My First Time Was Special – Here’s how I messed it Up…

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Guest Post Provided by @La_Evanlution 

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It’s that time of year again; the time of endless FPL tinkering, research and planning with this season’s kick-off just around the corner. This is only my 2nd year playing FPL and I must say I am hooked. I thought I would take a moment to share a brief insight into a couple of key learning’s from my rookie campaign (for other newbies out there) before this year’s agony and ecstasy starts all over again!

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I must admit when a colleague at work first approached me about the idea of setting up an FPL team I thought, “….really?” He explained the overall basics of the system (which takes maybe 5 minutes) and I must admit I wasn’t overly impressed. “Soooooo basically you pick a team with £100 million (seems like a lot of money I thought) and you choose who is going to play every week, you get points for them scoring and stuff…sounds easy.” THEN I signed up… The hours of initial frustration of tinkering with that so so slim £100 million budget (shakes fist at the sky), the countless transfers and re-transfers, the research, the tactics, the strategy…in short I was hooked and the season hadn’t even started yet!!!

 

The biggest thing that surprised me in that opening season was the pure addictive nature of FPL. I dread to think how many hours I spent reading up on transfers, pre-season matches, coach’s preferred styles and player’s injuries. The elation you feel when of one of your starting XI (especially the Captain) scores or gets an assist, the devastating regret when one of your bench players does the same, and the absolutely uncivilised rage you experience when a player you just transferred out after 3 useless weeks bags a brace is not something I had really experienced in football before.

 

Overall, I think FPL is a fantastic way to get you invested in the whole Premier League season (never thought I would care so much about Stoke’s midfield options or West Ham’s defensive woes) and not just in your own club’s ups and downs; which makes for a much more interesting PL season.

 

My main advice for relative newcomers to the wonderful world of FPL would be:

 

Don’t transfer a player in or out based on just 1 game week.

I made this rookie mistake a couple of times in my inaugural season. There were several times when I just HAD to have a player because of a really solid performance, took a points hit to bring him in and then he totally blanked the following GW. A couple of times, I would get frustrated with that player and transfer him out the next week. Remember, this is a game based on what is actually happening in reality and the reality of the Premier League is that no one and I mean NO ONE scores every single week or keeps a clean sheet every week.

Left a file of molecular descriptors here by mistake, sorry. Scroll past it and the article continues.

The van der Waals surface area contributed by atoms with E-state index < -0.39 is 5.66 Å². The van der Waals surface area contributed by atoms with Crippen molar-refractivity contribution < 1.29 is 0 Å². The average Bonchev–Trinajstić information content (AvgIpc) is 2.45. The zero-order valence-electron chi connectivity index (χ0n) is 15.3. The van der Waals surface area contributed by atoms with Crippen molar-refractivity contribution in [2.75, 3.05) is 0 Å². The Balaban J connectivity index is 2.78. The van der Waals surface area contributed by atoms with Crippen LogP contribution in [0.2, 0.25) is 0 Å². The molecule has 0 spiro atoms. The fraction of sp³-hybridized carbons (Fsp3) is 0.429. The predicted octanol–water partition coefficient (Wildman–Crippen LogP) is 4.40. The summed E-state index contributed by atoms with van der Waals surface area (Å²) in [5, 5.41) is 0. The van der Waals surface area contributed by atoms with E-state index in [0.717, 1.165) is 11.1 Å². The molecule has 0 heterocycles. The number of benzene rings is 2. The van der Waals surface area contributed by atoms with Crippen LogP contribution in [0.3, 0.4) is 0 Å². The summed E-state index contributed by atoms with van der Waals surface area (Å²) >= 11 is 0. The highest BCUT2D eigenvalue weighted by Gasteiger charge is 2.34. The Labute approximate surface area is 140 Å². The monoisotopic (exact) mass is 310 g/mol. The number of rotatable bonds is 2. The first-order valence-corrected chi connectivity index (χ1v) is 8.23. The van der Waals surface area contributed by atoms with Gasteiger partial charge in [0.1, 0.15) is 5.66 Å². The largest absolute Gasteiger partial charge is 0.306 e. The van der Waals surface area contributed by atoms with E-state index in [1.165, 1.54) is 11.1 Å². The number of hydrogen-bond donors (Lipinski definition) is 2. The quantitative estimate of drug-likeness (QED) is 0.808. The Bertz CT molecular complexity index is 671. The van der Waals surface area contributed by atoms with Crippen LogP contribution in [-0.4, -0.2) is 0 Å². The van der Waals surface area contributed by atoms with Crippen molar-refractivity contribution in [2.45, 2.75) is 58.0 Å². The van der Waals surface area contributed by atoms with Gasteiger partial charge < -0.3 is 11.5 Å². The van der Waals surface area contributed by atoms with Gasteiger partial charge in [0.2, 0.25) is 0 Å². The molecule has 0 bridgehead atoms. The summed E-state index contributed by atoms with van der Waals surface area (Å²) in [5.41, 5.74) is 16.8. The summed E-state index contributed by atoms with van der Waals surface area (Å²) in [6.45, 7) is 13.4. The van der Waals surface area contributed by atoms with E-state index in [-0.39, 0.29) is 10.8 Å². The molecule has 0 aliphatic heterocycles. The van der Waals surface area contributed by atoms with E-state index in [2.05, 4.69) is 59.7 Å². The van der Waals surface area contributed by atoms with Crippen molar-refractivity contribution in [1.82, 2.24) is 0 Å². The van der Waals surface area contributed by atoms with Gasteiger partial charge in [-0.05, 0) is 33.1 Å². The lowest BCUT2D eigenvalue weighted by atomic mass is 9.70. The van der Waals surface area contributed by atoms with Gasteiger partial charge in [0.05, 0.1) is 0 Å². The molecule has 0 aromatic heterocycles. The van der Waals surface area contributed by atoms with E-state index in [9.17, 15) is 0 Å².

If you bring someone in because they are on a good run, try and give them at least 2 or 3 weeks in your side before axing them. If you are planning for a new midfielder or defensive combo then save up and use a FT or 2 and give it a few weeks to see if it is working. FPL is definitely a marathon and not a sprint. Nothing will be won or lost because of just 1 GW (Ed – Try telling that to @K3LVIN )

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When it comes to defence, try and think long term.

I know that in every part of FPL there are multiple strategies that different folk adhere to with varying degrees of success; personally, I found the most success defensively when I would focus on defensive rotations that worked well together in Home/Away fixtures and paired that with a fixture proof heavy hitter to base the defence around.

 

I would try to pick 2 teams that were getting regular clean sheets and rotated well home/away but were still budget friendly (think West Brom, Southampton etc.) I would pick which teams to recruit from based on either several weeks or months of kind fixtures coming up or just overall form and ability to keep clean sheets. I would then leave them as the core of my defence so as not to waste too many valuable FT’s on defenders unless there was an injury crisis or if a sudden “points magnet” cropped up that I needed to have.

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Don’t transfer out of boredom!

My last urgent piece of advice for new managers or really just any manager would be not to tinker because of boredom. I was doing very well for myself (considering it was my 1st season playing) up until Christmas last year; I had a team worth of about £108 million and was just inside the top 100k. I had a couple of bad weeks in January and allowed that; along with some early January weariness of “template teams” to influence me to start going crazy with transfers. I really wanted to start utilising some more differentials and there were several weeks where I would take a 4, 8 or even 12 point hit at times just to shake things up and try and get the edge on my rivals. IT DOESN’T WORK! I finished the season around the 500k mark and honestly can tell you that if you start getting an itchy transfer finger, just lock yourself out of your team for a week or two, you will do less damage (I promise you) than taking point hits like crazy trying to get that “perfect” combination.

 

author

Typical age old story…Originally from Alaska, now living in Northern Ireland… oh and I support QPR…as you do!

Follow me on twitter at @La_Evanlution 

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Posted on July 24, 2015, in Player Selection and tagged , , , , , . Bookmark the permalink. Leave a comment.

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